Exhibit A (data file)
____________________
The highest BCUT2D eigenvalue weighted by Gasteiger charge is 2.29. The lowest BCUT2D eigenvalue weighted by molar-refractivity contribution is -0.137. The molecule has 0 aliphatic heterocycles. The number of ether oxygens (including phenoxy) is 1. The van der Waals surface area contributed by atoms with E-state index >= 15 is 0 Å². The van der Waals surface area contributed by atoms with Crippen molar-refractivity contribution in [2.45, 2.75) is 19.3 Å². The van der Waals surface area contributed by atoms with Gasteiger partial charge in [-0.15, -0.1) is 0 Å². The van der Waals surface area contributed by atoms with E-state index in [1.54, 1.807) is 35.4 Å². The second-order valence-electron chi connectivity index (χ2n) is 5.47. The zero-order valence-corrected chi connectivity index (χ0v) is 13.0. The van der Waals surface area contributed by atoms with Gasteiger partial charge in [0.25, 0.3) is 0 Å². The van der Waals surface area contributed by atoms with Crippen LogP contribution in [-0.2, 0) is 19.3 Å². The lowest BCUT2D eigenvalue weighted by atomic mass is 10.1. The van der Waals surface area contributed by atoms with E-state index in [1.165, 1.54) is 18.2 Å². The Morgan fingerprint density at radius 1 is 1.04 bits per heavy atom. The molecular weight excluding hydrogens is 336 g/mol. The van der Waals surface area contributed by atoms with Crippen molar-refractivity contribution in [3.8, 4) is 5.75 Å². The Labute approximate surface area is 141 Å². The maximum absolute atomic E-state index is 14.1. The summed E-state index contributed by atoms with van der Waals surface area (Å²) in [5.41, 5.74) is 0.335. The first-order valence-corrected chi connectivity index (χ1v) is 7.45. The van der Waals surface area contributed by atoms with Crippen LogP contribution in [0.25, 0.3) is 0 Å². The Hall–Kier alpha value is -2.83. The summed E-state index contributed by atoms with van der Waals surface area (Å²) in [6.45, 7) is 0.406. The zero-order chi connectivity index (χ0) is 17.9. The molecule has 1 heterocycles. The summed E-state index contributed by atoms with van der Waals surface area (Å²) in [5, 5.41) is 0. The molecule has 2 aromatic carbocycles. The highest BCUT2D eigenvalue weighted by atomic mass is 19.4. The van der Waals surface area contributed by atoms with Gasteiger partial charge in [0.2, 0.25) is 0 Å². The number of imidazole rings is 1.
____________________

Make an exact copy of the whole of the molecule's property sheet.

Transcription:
The highest BCUT2D eigenvalue weighted by Gasteiger charge is 2.29. The lowest BCUT2D eigenvalue weighted by molar-refractivity contribution is -0.137. The molecule has 0 aliphatic heterocycles. The number of ether oxygens (including phenoxy) is 1. The van der Waals surface area contributed by atoms with E-state index >= 15 is 0 Å². The van der Waals surface area contributed by atoms with Crippen molar-refractivity contribution in [2.45, 2.75) is 19.3 Å². The van der Waals surface area contributed by atoms with Gasteiger partial charge in [-0.15, -0.1) is 0 Å². The van der Waals surface area contributed by atoms with E-state index in [1.54, 1.807) is 35.4 Å². The second-order valence-electron chi connectivity index (χ2n) is 5.47. The zero-order valence-corrected chi connectivity index (χ0v) is 13.0. The van der Waals surface area contributed by atoms with Gasteiger partial charge in [0.25, 0.3) is 0 Å². The van der Waals surface area contributed by atoms with Crippen LogP contribution in [-0.2, 0) is 19.3 Å². The lowest BCUT2D eigenvalue weighted by atomic mass is 10.1. The van der Waals surface area contributed by atoms with E-state index in [1.165, 1.54) is 18.2 Å². The Morgan fingerprint density at radius 1 is 1.04 bits per heavy atom. The molecular weight excluding hydrogens is 336 g/mol. The van der Waals surface area contributed by atoms with Crippen molar-refractivity contribution in [3.8, 4) is 5.75 Å². The Labute approximate surface area is 141 Å². The maximum absolute atomic E-state index is 14.1. The summed E-state index contributed by atoms with van der Waals surface area (Å²) in [5.41, 5.74) is 0.335. The first-order valence-corrected chi connectivity index (χ1v) is 7.45. The van der Waals surface area contributed by atoms with Crippen LogP contribution in [0.25, 0.3) is 0 Å². The Hall–Kier alpha value is -2.83. The summed E-state index contributed by atoms with van der Waals surface area (Å²) in [6.45, 7) is 0.406. The zero-order chi connectivity index (χ0) is 17.9. The molecule has 1 heterocycles. The summed E-state index contributed by atoms with van der Waals surface area (Å²) in [5, 5.41) is 0. The molecule has 2 aromatic carbocycles. The highest BCUT2D eigenvalue weighted by atomic mass is 19.4. The van der Waals surface area contributed by atoms with Gasteiger partial charge in [0.2, 0.25) is 0 Å². The number of imidazole rings is 1.